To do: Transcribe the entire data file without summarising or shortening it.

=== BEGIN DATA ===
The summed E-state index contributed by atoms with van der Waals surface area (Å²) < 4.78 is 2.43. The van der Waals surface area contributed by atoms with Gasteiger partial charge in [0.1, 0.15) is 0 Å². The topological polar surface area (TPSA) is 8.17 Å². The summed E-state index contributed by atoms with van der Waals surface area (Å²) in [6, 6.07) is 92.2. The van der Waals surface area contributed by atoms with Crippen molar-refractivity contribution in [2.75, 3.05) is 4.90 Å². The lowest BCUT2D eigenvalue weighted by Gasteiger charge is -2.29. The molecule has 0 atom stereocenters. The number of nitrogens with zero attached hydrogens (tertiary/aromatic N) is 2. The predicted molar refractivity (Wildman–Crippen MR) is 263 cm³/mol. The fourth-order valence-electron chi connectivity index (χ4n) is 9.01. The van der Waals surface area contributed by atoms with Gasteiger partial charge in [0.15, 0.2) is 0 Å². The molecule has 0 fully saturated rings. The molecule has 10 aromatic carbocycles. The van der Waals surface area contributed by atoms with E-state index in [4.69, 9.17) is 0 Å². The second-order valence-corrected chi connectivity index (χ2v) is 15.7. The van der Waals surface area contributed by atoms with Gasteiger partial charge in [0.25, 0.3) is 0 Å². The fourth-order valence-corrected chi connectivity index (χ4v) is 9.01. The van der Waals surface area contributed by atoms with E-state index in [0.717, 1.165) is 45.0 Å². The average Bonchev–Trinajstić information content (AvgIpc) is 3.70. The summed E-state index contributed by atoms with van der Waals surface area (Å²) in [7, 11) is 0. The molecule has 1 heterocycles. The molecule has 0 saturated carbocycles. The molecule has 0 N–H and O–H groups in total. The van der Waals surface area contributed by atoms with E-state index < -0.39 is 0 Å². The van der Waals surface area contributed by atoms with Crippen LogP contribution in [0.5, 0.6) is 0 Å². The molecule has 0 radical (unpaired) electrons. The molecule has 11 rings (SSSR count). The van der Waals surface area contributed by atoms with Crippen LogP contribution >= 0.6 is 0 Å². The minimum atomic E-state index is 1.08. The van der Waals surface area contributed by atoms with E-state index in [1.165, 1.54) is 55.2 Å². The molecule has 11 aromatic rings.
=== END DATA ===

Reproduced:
The summed E-state index contributed by atoms with van der Waals surface area (Å²) < 4.78 is 2.43. The van der Waals surface area contributed by atoms with Gasteiger partial charge in [0.1, 0.15) is 0 Å². The topological polar surface area (TPSA) is 8.17 Å². The summed E-state index contributed by atoms with van der Waals surface area (Å²) in [6, 6.07) is 92.2. The van der Waals surface area contributed by atoms with Crippen molar-refractivity contribution in [2.75, 3.05) is 4.90 Å². The lowest BCUT2D eigenvalue weighted by Gasteiger charge is -2.29. The molecule has 0 atom stereocenters. The number of nitrogens with zero attached hydrogens (tertiary/aromatic N) is 2. The predicted molar refractivity (Wildman–Crippen MR) is 263 cm³/mol. The fourth-order valence-electron chi connectivity index (χ4n) is 9.01. The van der Waals surface area contributed by atoms with Gasteiger partial charge in [0.15, 0.2) is 0 Å². The molecule has 0 fully saturated rings. The molecule has 10 aromatic carbocycles. The van der Waals surface area contributed by atoms with E-state index in [4.69, 9.17) is 0 Å². The second-order valence-corrected chi connectivity index (χ2v) is 15.7. The van der Waals surface area contributed by atoms with Gasteiger partial charge in [0.25, 0.3) is 0 Å². The fourth-order valence-corrected chi connectivity index (χ4v) is 9.01. The van der Waals surface area contributed by atoms with E-state index in [0.717, 1.165) is 45.0 Å². The average Bonchev–Trinajstić information content (AvgIpc) is 3.70. The summed E-state index contributed by atoms with van der Waals surface area (Å²) in [7, 11) is 0. The molecule has 1 heterocycles. The molecule has 0 saturated carbocycles. The molecule has 0 N–H and O–H groups in total. The van der Waals surface area contributed by atoms with E-state index < -0.39 is 0 Å². The van der Waals surface area contributed by atoms with Crippen LogP contribution in [0.5, 0.6) is 0 Å². The molecule has 0 radical (unpaired) electrons. The molecule has 11 rings (SSSR count). The van der Waals surface area contributed by atoms with Crippen LogP contribution >= 0.6 is 0 Å². The minimum atomic E-state index is 1.08. The van der Waals surface area contributed by atoms with E-state index in [1.165, 1.54) is 55.2 Å². The molecule has 11 aromatic rings.